347 Small Block Ford Engine - Engine Builder Magazine
Connect with us
Close Sidebar Panel Open Sidebar Panel

Engine of the Week

347 Small Block Ford Engine

Mike Consolo of QMP Racing Engines spent more than four and a half years rebuilding this 347 small block Ford for a customer’s road racing Sunbeam Tiger. All said and done, the engine puts out 625 hp and is race ready once again.


In the past four and a half years, Mike Consolo, the manager of QMP Racing Engines in Chatsworth, CA, has built a couple of engines for customer Sandy Ganz. However, in that timeframe, one of his engines, a 347 small block Ford, has been ‘under the knife’ at QMP for all those years due to the scope of the project.

Click Here to Read More

The 347 will be going in a Sunbeam Tiger, which is a very small car, but the combo will make for a crazy ride when Sandy takes it out road racing.

“It came in here as something that he actually broke,” Consolo says. “It was a major repair job having to fix mains and all kinds of stuff, and it’s all aluminum.”


The engine had numerous stripped out mains in the block and according to Consolo fixing those is a real pain, especially with an aluminum block.

“We put a couple of sleeves in and did some cylinder head work,” he says. “It’s definitely a little bit of a repair job. But when you’re racing that’s par for the course. You know, they break sometimes. Engines are like soldiers – some of them come back and some of them don’t. That’s just how it goes.”

Consolo and the guys at QMP had a few obstacles when working on this 347 small block Ford. Every time they started working on it something caused them to have to backtrack.


“When we first got it, obviously it was hurt,” Consolo says. “We put the sleeves in it, and then it needed a line hone. After torqueing it up we pulled the threads out of one of the block pieces. We had to fix that and then re-line hone it and torque it to check bearing clearance. This was when it was washed and ready to be put back together and it pulled another thread out. When that happens you have to take it out of the assembly room and bring it back into the shop, and put the thread back in.


“I remember we had to take the crank in and out a couple of times for a little bit of fitment issues, and again we pulled another thread out. It was a big project repair wise. When we finally had some time to work on it, it was just one thing after another. Once we got through the short block I think it went together as good as it could.”

The engine has a grocery list of parts to help bring it back to life such as Edelbrock Victor heads, T&D shaft rocker arms, Ross Racing pistons, Oliver Racing Parts connecting rods, Total Seal piston rings with an AP top ring, Clevite bearings, a Manley spring kit, Isky lifters, Manton pushrods, an Aviaid oil pan, MLS Cometic head gaskets, and Gulf Racing valve covers.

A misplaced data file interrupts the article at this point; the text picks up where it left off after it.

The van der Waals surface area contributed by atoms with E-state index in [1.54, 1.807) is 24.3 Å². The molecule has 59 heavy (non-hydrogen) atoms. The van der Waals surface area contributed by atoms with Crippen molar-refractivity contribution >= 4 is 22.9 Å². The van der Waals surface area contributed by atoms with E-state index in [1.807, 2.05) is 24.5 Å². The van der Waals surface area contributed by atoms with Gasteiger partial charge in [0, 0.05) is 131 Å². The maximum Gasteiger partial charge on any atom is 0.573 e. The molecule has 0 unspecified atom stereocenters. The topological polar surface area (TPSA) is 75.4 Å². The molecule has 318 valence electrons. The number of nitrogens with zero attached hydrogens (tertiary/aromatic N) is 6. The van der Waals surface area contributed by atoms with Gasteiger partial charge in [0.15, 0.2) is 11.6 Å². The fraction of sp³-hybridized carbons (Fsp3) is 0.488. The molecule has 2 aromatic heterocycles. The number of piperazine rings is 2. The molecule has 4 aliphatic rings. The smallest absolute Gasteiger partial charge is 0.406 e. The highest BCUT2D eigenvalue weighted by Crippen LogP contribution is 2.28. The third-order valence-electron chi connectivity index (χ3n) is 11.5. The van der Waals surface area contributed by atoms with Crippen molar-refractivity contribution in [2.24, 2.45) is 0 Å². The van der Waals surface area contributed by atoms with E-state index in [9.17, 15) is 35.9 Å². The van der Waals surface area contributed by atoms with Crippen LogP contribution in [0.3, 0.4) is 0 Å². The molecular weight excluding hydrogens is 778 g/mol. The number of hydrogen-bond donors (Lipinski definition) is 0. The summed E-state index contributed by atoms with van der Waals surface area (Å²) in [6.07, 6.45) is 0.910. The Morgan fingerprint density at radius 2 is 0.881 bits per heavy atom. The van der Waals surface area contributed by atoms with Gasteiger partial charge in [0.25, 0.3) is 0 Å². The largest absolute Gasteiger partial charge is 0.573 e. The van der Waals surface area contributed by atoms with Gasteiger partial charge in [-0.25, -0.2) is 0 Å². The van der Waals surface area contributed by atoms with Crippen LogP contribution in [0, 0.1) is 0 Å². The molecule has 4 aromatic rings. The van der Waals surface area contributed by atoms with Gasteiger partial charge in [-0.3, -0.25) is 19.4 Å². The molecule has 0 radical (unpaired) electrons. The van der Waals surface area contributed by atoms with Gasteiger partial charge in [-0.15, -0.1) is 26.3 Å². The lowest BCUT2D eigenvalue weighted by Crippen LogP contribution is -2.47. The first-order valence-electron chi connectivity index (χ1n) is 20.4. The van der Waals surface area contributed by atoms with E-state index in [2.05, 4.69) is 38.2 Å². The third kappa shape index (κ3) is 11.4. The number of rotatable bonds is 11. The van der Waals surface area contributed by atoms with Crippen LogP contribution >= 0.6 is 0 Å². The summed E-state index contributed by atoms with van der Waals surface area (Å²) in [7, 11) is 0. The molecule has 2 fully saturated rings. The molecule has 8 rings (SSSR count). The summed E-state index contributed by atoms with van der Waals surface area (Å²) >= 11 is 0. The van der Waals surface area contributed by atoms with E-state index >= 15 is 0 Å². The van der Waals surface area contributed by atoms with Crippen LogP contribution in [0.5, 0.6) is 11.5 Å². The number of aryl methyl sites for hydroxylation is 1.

“The engine also has a custom COMP cam,” Consolo says. “It’s one of our grinds, but I have COMP grind them for me. The cam duration is 257 at .050˝ and the exhaust side is 262 at .050˝, and it’s .740˝ lift on the intake and .700˝ lift on the exhaust.”


For the crank, QMP typically uses Callies, Lunati or Crower. The crank in this 347 Ford is internally balanced, which takes some extra effort from the builder due to the amount of Mallory used and the time it takes to complete the process.

“A lot of people will know that when you do a 302-based motor, it takes a lot to internally balance the crank because you’re using 28 ounce with a stock rotating kit and billet rods and a little bit heavier-duty piston,” Consolo says. “The next thing you know you’ve got eight to 10 pieces of Mallory in the crankshaft. The customer said there was no way he’d run an external balance because it could break the crankshaft on this road race deal.”


Additional work on the 347 Ford engine included porting the cylinder heads and doing a valve job.

“We have a special valve job where we do a little bit different angle for almost every single head,” he says. “However, none of that was as much of a deal as the block work was.”

The 347 is normally aspirated and has a 12.5:1 compression ratio. It features an 8.200˝ deck block, a 3.250˝ stroke crank, and it has 4.125˝ bore.

“On the dyno, this engine made 625.7 horsepower at 7,800 rpm,” he says. “The engine made 463 ft.-lbs. of peak torque at 5,600 rpm.”

Using an 850 HP Holley carburetor, Consolo found that the 347 pulled 858 cfm through the carburetor at 7,800 rpm when the engine was on the shop’s SuperFlow 902 dyno.


“For a little motor, that’s working that thing pretty good,” Consolo says.

After more than four years quarantined inside the QMP ‘hospital,’ this 347 small block Ford is now finished up and ready to rev inside Sandy’s Sunbeam Tiger!

Engine of the Week is sponsored by Cometic Gasket

To see one of your engines highlighted in this special feature and newsletter, please email Engine Builder managing editor, Greg Jones at [email protected]

Engine Builder Magazine